Camp NaNo is an on-line ‘retreat’ for writers; it is a mini and slightly different version of the national Novel Writing Month, an on-line challenge to write 50,000 words of a novel in the month of November. I entered for the first time last year and to my astonishment and delight, smashed through the 50,000 target and then went on to complete my novel, which I published in February, Radwinter.
The idea with Camp NaNo, is that you have a project or idea which you play around with, so it might be something you are already working on and you want to rewrite, or it might be a completely different genre from what you’ve written before, something experimental, really anything goes as long as it gets you writing! Targets can be more modest, but the key thing seems to be that participants can elect to be in a ‘cabin’ with eleven others, who act as support, offer companionship, share the journey, and generally help the writer to get writing and keep writing.
My project on Camp NaNo is to write a sequel to Radwinter, another genealogical mystery. In Radwinter, the main character Thomas follows his family history, and researches the genealogy of the Radwinter family. In this challenge, I am writing a sequel to Thomas’s story where he follows his maternal line. I’ve never written a sequel before and it’s tricky to get the balance right; I have to inform new readers of Thomas’s history – to an extent what happened to him in the first book, but I don’t want to give the surprise elements away. At the same time, for people who have read Radwinter, I don’t want to keep repeating what they already know… a balancing act!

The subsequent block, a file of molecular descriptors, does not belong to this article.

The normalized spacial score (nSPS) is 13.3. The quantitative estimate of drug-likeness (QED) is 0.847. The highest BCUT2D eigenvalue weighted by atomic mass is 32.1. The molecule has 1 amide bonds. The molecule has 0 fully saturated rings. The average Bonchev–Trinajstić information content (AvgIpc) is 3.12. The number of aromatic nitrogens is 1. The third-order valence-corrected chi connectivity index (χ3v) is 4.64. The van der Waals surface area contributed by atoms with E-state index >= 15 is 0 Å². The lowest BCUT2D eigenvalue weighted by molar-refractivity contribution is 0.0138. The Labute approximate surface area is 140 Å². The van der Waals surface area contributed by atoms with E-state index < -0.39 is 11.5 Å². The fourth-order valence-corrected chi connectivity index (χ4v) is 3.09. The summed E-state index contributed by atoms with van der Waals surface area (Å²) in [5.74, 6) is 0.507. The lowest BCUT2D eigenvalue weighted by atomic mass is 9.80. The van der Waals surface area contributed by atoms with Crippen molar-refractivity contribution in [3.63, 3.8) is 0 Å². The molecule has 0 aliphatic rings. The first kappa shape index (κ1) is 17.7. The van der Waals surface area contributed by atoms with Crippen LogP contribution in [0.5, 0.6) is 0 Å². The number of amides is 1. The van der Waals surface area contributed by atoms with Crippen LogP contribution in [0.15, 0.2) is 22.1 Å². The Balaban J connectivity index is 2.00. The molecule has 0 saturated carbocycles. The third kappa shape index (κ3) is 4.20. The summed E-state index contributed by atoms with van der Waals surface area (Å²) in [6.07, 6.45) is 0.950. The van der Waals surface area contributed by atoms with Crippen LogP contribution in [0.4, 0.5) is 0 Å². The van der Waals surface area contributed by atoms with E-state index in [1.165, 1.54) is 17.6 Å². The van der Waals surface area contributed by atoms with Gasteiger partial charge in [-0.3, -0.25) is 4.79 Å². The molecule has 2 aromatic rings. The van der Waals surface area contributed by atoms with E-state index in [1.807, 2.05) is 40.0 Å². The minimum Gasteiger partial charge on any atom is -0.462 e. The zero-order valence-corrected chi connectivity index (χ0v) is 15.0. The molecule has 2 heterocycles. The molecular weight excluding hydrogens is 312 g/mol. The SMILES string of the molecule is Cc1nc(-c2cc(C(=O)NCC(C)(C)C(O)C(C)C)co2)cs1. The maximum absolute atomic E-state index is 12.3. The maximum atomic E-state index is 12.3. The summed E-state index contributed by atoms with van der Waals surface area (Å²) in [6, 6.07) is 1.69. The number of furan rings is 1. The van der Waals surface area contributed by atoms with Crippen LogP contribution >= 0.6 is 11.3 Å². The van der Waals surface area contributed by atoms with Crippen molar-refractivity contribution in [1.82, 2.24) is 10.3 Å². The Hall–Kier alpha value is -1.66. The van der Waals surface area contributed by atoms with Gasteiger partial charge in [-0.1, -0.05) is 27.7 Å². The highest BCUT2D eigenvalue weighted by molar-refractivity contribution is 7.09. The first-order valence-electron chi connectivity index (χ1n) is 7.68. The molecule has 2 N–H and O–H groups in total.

Camp NaNo takes place in April, and April this year was when I went on the annual family holiday; this really slowed my writing progress, and indeed, I didn’t do much blogging either! So I am a little behind, and I have eight days to write 20,000 words if I want to reach my target… I think I can do it, but there might be some late nights… I’m an owl though, so I should be able to glide through them!
I have eleven cabin mates, but not all of them have managed to start writing, three of them have written nothing, one has withdrawn, and four of them have written less than 10,000 words. I’m not criticising them, far from it, we are all ordinary people with ordinary lives and all the business and commitments that come with them. I am, however, a little sorry, that there hasn’t been more of a community feel… there have been occasional messages posted on the cabin notice board, but nothing more really… But never mind, I’m enjoying what I’m doing and making great progress!
If you haven’t read Radwinter yet, here is a link: